If you read the popular press, you’ve probably read or seen headlines about the “bunching” strategy. This strategy has become increasingly popular as people adjust to the new standard deduction, which was doubled for tax years beginning with 2018. It’s a strategy that might be of particular interest if you are charitable and seek income tax minimization (don’t we all).
So what’s bunching, and can it reduce your income tax liability? This post offers a number of examples that hopefully will help you decide if it’s a valuable strategy for you.
The Basics of Bunching
To quickly define bunching: it is doubling your charitable giving in tax year one, and not making any charitable donations in tax year two (or vis-a-vis). By bunching your donations into one of two tax years, it’s possible to reduce your combined year one and two income tax liability by increasing available aggregate deductions. This discussion only makes sense if I spend a bit of time getting into the tax regime weeds.
In preparing your tax return, you have two choices: claim your itemized deductions or take the standard deduction. The standard deduction for married taxpayers filing jointly is $24,000 ($12,000 for individuals filing single). So, only if aggregate itemized deductions in a tax year exceed $24,000 (for married taxpayers) will you take itemized deductions.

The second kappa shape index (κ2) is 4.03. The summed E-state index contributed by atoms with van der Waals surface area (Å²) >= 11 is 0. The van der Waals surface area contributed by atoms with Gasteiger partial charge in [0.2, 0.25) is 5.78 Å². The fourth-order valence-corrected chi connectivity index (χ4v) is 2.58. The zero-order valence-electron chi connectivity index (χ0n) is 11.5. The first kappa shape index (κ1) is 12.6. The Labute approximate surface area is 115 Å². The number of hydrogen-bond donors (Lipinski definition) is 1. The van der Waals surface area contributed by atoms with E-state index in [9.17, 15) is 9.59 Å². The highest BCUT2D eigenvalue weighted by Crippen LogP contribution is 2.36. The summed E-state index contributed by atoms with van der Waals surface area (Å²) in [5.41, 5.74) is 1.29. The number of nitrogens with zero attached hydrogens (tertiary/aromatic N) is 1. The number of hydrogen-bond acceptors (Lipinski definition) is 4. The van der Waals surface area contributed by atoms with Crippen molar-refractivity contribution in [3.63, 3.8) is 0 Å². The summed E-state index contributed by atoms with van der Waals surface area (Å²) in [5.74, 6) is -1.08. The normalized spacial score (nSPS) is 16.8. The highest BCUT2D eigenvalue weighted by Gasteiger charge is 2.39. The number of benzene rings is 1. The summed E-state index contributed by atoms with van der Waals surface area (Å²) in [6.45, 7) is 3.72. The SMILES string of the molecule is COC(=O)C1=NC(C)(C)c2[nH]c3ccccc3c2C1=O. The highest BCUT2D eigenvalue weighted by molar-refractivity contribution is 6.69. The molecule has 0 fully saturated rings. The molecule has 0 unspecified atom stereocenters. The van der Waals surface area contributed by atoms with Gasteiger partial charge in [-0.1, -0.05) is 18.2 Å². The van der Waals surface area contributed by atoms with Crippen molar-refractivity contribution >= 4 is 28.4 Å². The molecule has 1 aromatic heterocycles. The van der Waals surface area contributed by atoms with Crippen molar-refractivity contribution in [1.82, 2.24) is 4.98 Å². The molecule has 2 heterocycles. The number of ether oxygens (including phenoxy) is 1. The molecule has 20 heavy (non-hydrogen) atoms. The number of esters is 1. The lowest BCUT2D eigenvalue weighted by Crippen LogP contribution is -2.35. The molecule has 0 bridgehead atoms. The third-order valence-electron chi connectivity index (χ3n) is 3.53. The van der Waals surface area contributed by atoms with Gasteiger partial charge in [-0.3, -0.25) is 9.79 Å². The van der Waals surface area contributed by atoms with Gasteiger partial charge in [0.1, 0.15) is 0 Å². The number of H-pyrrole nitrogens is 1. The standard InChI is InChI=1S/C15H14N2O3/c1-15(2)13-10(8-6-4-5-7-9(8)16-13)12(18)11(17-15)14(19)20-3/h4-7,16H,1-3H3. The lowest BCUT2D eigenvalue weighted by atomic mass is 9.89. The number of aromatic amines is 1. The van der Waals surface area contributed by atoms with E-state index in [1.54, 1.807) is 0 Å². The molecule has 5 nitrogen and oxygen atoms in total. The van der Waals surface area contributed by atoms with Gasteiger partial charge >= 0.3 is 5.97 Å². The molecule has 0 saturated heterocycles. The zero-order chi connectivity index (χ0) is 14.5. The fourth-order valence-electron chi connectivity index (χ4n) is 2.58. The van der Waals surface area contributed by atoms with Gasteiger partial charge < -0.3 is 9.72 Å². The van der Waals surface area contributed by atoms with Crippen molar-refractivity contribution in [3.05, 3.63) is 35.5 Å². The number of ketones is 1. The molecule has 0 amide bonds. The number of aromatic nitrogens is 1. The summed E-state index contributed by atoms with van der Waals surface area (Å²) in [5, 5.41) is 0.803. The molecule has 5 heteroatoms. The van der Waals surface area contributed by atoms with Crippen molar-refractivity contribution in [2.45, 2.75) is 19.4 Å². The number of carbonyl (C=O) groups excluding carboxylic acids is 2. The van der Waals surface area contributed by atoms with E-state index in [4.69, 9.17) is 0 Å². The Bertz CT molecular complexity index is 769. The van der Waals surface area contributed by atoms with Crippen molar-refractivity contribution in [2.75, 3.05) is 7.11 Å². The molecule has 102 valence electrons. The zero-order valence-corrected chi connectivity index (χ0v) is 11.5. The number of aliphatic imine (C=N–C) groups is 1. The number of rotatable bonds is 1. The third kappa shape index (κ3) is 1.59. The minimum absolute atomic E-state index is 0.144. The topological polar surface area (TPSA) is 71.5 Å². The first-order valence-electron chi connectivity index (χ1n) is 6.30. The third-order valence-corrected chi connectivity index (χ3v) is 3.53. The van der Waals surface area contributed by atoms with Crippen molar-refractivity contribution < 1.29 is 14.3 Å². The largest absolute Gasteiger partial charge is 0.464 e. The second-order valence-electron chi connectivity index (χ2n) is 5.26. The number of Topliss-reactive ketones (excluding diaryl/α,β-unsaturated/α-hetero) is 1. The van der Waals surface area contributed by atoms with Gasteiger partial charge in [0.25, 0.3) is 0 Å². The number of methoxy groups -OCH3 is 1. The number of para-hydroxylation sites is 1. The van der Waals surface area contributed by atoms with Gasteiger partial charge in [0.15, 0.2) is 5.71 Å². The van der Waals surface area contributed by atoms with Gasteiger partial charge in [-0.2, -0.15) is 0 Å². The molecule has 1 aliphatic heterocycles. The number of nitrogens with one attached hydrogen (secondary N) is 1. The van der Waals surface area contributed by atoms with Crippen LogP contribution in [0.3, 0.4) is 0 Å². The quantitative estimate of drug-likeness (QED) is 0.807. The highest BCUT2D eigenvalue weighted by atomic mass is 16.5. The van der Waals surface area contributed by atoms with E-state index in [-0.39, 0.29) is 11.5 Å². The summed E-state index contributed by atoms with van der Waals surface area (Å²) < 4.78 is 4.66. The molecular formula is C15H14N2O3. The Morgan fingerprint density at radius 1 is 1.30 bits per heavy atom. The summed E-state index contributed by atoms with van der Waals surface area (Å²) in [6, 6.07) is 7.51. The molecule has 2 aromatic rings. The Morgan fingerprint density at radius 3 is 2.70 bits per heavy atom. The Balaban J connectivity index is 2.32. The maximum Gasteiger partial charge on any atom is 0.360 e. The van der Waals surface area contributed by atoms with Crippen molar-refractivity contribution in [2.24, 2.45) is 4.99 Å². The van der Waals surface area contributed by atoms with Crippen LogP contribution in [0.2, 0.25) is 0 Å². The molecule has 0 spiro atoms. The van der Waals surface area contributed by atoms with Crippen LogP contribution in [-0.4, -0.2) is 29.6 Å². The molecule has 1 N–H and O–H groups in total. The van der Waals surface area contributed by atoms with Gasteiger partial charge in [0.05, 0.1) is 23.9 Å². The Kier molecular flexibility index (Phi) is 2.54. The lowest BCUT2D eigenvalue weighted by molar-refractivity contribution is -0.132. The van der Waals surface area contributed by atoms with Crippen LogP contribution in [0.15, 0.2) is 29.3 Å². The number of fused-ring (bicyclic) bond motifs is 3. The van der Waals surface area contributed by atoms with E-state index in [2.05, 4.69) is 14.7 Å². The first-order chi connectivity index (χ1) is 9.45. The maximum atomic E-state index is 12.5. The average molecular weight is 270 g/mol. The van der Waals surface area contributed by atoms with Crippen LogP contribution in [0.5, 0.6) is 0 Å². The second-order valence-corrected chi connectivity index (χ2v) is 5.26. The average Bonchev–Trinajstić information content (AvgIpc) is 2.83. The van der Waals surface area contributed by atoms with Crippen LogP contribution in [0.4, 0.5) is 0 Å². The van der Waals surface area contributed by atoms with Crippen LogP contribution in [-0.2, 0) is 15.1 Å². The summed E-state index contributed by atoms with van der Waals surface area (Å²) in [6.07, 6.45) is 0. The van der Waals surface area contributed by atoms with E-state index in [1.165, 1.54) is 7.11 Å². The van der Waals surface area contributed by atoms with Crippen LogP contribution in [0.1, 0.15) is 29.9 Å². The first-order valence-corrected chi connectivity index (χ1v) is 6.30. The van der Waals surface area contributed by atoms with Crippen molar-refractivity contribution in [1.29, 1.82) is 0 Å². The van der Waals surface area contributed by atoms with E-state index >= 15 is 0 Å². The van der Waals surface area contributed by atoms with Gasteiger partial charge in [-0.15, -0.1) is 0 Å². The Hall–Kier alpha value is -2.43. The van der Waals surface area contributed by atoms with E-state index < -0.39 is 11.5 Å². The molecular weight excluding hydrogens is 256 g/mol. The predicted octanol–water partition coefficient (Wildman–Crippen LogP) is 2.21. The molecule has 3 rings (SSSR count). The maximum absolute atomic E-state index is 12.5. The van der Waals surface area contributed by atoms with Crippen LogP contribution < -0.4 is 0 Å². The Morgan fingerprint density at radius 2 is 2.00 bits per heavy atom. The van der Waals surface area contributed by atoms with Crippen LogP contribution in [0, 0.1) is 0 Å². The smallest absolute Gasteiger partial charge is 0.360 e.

Example One: You are a married taxpayer and, on average, make charitable donations totaling $15,000 each and every tax year. Your other itemized deductions average $8,000 each year. So, on average, your aggregate itemized deductions are $23,000 each tax year. You will take the standard deduction for any average tax year. Taking the standard deduction decreases your taxable income by $1,000, since taking the standard deduction increases your deductions by $1,000 (standard deduction of $24,000 versus aggregate itemized deductions of $23,000). If you are in the 24% tax bracket, you save $240 each tax year by taking the standard deduction rather than itemizing deductions – or $480 in aggregate over tax years one and two.
The bunching strategy is all about maximizing the impact of your itemized deductions combined with the standard deduction over a two-year tax horizon. Here’s how it works. Using the facts from Example One, if you move all your charitable giving to either tax year one or two – in other words, you bunch your charitable giving into one of two tax years – your overall tax liability decreases by $3,360 given the fact pattern in Example One. Here’s how:
Example Two: Same facts as in Example One, except you move all of your charitable giving to tax year one. Now, your itemized deductions in year one are $38,000. Your year two itemized deductions are $8,000. So? For year one, you claim $38,000 of itemized deductions. For year two, you claim the $24,000 standard deduction since your itemized deductions are only $8,000. What have you accomplished? Bunching your charitable giving into year one yields $62,000 of total deductions over tax years one and two, in contrast to deductions of $48,000 over tax years one and two absent bunching. Bunching increases your total deductions by $14,000, yielding tax savings of $3,360 for a taxpayer in the 24% tax bracket.
Who Should Bunch?